The living room and dining room areas seemed normal enough. The only component of his house that seemed strange to me was an abnormally large painting of a woman on his wall. She had a mysterious smile on her face, and her eyes were squinting, looking out of the frame surrounding the painting. It seemed like those dark, beady eyes looked at me from every angle. My heart beat louder, my legs moved faster.

At this point I was only focused on having a quick glance at the rest of the house and leaving, doing the thinking at home (in Jessica's room of course).

There were two more rooms left, or so I thought. One of them was his bedroom, empty except for one bed and one dresser. 'Nothing to see here,' I thought to myself, and moved on, a drop of relief landing in my system that I was almost through.

This next room was the most unusual of all. It was the furthermost room, extending to the back of the house. The uncanny smell of metal was even stronger in this room. I held my nose tighter, feeling my skin turning red. What was ironic was that this room was completely vacant. No couch, no bed, no dresser, not even a speck of dust. Nothing.

The only object apparent in this room was a door that was left ajar. I walked near it and reached for it tentatively. I opened a minute crevice in the door, and despite the smallness of the crack, the sickening smell kicked even harder at my tightly shut nostrils.

I opened the door further. I recognized the smell.

My heart started racing. Faster. Faster. It eventually jumped to my throat. My mind worked through a billion thoughts and images. Shivers were sent down my spine as I struggled to stand upright. My stomach flipped and rolled a hundred times before it fell, crushing my intestines with great force. I couldn't breathe. I turned around to run. To run like the wind; like my life and the life of the members of my family depended on it. But when I turned around, I bumped into something. Something hard. Something not very tall, but very pale and very horrendous.

'Nice of you to visit,' he said with a cunning smile. I pulled back, trying to escape him, but couldn't. My only choice was to enter the secret room, and that was definitely not what I had in mind.

'You know' I was aware that you were a clever little girl,' he said, rolling up his sleeves, taking small steps on the ground that seemed to be shaking below me. 'I knew you were going to be a problem some time or another. You have a gift. You can sense the abnormal. Am I not correct?' he said with a dark, villainous chuckle. 'The picture you were examining on my wall. Beautiful isn't she? She was my wife. Before I disposed of her, of course. She turned out to be useless. Oh'and Jessica and Rose. Such sweet people. Yes, I have them. Tied tightly in the trunk of my lovely car. I cannot wait to feed on their breathtaking flesh. But before I do, I want to get to know you. We can still be friends right? I mean, those bloody corpses in the room behind you don't change our relationship, do they?'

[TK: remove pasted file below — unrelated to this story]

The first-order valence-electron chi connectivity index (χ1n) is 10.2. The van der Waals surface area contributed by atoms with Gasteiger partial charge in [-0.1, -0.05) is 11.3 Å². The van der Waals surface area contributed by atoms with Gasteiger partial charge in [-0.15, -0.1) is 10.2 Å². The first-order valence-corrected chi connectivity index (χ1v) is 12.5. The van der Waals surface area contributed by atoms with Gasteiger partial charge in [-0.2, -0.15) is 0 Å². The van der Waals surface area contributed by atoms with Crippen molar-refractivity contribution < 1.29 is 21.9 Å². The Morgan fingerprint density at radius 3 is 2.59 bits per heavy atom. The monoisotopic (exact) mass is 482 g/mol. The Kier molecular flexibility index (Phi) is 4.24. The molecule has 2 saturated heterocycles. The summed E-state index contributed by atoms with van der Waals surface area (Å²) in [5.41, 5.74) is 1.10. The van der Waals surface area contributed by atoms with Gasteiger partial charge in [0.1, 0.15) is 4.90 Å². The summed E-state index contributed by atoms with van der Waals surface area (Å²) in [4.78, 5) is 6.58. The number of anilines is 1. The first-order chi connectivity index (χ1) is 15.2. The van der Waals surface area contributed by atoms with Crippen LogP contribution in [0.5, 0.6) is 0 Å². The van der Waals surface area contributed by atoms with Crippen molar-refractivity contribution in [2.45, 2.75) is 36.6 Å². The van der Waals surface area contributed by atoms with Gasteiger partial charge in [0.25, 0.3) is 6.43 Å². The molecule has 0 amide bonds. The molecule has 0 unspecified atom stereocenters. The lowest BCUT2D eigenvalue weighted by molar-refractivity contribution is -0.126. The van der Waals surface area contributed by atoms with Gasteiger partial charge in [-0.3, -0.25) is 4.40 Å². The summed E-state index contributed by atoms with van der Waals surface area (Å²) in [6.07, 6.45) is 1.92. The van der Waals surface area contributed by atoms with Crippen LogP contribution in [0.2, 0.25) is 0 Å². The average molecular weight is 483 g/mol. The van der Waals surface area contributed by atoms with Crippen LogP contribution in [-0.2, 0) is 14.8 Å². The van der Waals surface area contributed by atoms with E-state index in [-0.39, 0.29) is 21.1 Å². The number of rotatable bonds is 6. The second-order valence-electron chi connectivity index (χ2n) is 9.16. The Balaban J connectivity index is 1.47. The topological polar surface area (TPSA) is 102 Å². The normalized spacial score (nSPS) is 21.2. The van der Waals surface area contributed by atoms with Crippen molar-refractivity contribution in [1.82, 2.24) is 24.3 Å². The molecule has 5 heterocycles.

I stared at him, horror washing through my body, speechless.

'Alright,' he said, 'if that's the way you want it, then I guess I'll get my utensils now. I'm guessing you'll taste just as good as they will.' His sly smile spread across his face, but he didn't move. I tried to run past him, but he caught me. He was awfully strong for someone his age.

'Ah, ah, ah,' he said, 'you'll stay right here.'

I didn't know what to do. My mind worked faster than I could manage to keep up with. At that moment, my leg flew up with the most force I could exert, and hit him hard in his stomach. As he crouched down, I circled around him and made a dash toward the door.

I was out. The smell of the blood triggered my senses no more. But I knew it wasn't over. He would be coming after me. So I ran. I ran as fast as my legs could handle. I didn't know where I was going, but I kept moving without looking back.

As I ran, I thought. Going to one of the other two houses on our abandoned street would be a waste of time for two reasons. One of them was that the houses were too close, and he would catch up too quickly. Though the most important reason was that the residents of all those houses were stored in bloody bunches in the secret room of Leonard Hoffman.

I ran for ten minutes without looking back, terrified of seeing him running after me with his 'utensils.' Eventually I was forced to look back though, to see how far he was from me. I was extremely relieved when I noticed that he was at a very far distance. I was so preoccupied with running for my life that I didn't notice that I had reached civilization.

I came up to someone that was using a cell phone and took it from her hand.

'Sorry!' I yelled back, 'I'll return it later!'

I used the cell phone to call the police and told them everything while panting. I assumed they hardly understood what I said. When Leonard was out of sight, I hid in an alley and told the police where I was. They came, and I was saved.

As I watched them take him away, the only thing on my mind was Mom and Jessica.

He looked into my eyes, his solid blue irises flaring, squinting as he was handcuffed and put into the back of the police car.

The expression that burned from his eyes into mine said, 'I'll be back for you.'





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Bella-Faye said...
Oct. 7, 2009 at 5:34 pm
i used to live in oxford, MA...